He, however, said direct imports were possible if it was desired at a government-to-government level.

Chowdhury also said the extent of the market impact would depend on how equipped the infrastructure of the ports of the two countries were during the war time.

"This news will, however, result in the prices of consumer goods coming down. But, I don't think it will bring much benefit to Bangladesh since the increasing value of the dollar means we have to pay more for imports."

Nurul Alam, the owner of Messrs A Zaman & Brothers, a consumer goods importer, struck a more positive note saying if the supply of food from two of the world's major food grain suppliers increases, the price of consumer goods will come down.

He said the price of the two main commodities – wheat and edible oil – would reach a more bearable level, although the effect of the milestone agreement would be felt later.

Russia and Ukraine together produce about 30% of the world's wheat exports.

Up to 25 million tonnes of wheat and other grain have been blocked in Ukrainian ports by Russian warships and landmines Kyiv has laid.

Despite Friday's retreat in wheat prices, analysts expressed scepticism about the accord's ability.

"I'm still sceptical and I don't think I'm alone in questioning that it will actually move much grain," Michael Zuzolo, president of Global Commodity Analytics & Consulting, told AFP.

But Zuzolo said wheat prices may not have much further to fall, given that drought conditions are hitting output in some other parts of Europe.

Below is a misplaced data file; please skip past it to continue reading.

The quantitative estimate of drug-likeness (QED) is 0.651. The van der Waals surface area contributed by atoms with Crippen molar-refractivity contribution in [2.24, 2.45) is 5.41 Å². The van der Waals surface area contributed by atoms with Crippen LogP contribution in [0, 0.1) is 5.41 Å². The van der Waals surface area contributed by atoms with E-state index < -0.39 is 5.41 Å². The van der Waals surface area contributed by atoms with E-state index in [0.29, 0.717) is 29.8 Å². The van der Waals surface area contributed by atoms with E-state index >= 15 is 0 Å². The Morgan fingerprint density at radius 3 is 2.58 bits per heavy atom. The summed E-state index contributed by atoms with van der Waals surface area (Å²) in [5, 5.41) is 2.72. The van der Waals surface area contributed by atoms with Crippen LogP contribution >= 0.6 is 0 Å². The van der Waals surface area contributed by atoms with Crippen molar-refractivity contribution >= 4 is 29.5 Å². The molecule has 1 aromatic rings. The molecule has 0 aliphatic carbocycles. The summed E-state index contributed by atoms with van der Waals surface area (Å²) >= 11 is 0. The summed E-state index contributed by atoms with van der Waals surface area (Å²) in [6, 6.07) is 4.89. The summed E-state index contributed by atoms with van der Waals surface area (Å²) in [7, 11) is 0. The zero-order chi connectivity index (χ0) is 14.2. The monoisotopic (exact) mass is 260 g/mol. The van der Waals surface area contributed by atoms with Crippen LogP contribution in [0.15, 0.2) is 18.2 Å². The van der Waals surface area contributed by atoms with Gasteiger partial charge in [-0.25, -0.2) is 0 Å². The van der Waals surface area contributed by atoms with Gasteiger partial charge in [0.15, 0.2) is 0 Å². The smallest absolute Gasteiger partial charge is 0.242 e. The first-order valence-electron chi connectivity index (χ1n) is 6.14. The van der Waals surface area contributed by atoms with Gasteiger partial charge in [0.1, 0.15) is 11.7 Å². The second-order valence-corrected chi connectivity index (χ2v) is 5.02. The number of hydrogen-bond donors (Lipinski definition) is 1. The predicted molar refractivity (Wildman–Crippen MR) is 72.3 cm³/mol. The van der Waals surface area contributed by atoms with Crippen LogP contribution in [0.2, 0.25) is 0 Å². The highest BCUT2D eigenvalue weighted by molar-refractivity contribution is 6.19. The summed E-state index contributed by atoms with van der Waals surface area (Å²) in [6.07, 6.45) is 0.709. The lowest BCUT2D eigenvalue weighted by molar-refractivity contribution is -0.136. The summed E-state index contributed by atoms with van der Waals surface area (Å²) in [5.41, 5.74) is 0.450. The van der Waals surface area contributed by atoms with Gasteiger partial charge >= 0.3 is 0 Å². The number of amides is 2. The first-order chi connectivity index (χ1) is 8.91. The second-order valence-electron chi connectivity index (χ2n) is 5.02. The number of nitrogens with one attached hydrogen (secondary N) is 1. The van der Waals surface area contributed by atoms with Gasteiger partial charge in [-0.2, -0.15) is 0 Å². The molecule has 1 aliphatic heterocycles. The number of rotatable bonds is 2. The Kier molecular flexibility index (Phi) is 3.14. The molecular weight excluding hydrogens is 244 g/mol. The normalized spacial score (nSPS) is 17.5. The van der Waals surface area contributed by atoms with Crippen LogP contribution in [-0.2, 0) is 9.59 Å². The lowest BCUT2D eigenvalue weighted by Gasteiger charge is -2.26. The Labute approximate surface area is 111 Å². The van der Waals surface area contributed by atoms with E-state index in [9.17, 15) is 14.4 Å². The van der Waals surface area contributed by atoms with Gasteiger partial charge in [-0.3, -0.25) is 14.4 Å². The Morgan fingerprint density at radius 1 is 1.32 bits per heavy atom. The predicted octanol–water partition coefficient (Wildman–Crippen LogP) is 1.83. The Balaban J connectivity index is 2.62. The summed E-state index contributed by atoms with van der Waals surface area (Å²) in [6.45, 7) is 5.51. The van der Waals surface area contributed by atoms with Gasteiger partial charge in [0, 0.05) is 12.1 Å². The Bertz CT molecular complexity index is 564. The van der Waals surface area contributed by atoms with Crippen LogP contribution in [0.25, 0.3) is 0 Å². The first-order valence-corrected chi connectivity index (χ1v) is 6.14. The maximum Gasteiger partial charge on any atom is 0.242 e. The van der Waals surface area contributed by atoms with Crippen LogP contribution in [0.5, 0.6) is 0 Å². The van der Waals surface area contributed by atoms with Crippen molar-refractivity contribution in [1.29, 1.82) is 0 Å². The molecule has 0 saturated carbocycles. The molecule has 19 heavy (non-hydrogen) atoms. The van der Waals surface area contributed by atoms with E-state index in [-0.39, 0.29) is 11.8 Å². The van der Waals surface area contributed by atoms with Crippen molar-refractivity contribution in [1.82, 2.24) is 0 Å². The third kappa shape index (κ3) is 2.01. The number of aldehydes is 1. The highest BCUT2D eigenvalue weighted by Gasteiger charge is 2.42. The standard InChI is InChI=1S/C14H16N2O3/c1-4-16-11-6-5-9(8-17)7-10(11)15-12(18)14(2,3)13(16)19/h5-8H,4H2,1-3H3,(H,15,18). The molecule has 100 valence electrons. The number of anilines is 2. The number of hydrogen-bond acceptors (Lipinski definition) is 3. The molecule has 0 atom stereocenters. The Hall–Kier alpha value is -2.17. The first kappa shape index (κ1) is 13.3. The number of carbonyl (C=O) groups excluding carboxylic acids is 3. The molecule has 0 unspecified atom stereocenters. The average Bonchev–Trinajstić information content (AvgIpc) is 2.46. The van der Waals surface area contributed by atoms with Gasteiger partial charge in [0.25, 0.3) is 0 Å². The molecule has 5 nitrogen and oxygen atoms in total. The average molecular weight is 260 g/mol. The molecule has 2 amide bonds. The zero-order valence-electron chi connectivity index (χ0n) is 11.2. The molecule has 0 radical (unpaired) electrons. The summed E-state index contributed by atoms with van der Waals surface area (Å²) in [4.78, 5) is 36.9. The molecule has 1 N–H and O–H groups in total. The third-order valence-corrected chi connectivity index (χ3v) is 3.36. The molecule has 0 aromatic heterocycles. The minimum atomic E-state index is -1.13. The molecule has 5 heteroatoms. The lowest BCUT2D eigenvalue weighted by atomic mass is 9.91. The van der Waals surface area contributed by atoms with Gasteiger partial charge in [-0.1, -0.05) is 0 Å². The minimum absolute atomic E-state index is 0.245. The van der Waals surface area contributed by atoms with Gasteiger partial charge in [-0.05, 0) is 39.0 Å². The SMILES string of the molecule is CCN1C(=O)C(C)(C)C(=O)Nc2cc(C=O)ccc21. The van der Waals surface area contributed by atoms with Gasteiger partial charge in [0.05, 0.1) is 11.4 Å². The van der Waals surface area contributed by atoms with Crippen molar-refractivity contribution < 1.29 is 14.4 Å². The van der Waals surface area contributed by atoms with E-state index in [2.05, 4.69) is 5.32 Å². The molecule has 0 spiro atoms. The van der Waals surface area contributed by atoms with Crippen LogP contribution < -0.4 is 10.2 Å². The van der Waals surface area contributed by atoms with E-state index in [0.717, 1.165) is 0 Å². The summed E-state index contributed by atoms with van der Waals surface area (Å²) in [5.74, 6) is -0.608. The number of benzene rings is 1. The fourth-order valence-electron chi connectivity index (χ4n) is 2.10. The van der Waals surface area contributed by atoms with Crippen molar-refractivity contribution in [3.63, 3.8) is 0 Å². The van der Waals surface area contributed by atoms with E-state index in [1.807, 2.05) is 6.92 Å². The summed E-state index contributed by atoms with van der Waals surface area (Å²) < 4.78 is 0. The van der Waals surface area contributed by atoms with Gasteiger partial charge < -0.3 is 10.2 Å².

Zuzulo's comments almost seemed prophetic after Russian missiles hit the major port of Odessa in southern Ukraine a day after the agreement, the Ukrainian military said.

UN officials had hoped the accord would become operational in a few weeks, but now it remains to be seen.

Whether it happens or not, however, the repercussions of the war, especially on wheat, will be felt for much longer.

Laura Wellesley, a food security specialist at think tank Chatham House, told the BBC that as much as 30% of the 86m tonnes of grain Ukraine normally produces will not be harvested due to the war.

Even with the deal, she said unless a lot of Ukraine's grain is shipped, many countries in the Middle East and Africa will go short.

"This would push up the price of bread within those countries even further, which would cause a great deal of social unrest."

The plan in place

According to a BBC report, Russia and Ukraine signed "mirror deals" with the UN and Turkey to open up a "maritime corridor" in the Black Sea.

The plans for this includes, Ukrainian vessels guiding grain ships in and out through mined port waters,Russia agreeing to a truce while shipments move, Turkey inspecting ships to allay Russian fears of weapons smuggling and Russian exports of grain and fertiliser via the Black Sea being permitted.

Before the war, Ukraine sent over 90% of its food exports by sea, but once the ports were blockaded, it has been resorting to export as much as it can through trucks and trains.

The Ukrainian Grain Association, a trade body, has said that 1.5m tonnes of grain a month at most has been exported, whereas before the war the figure was 7m tonnes in a single month.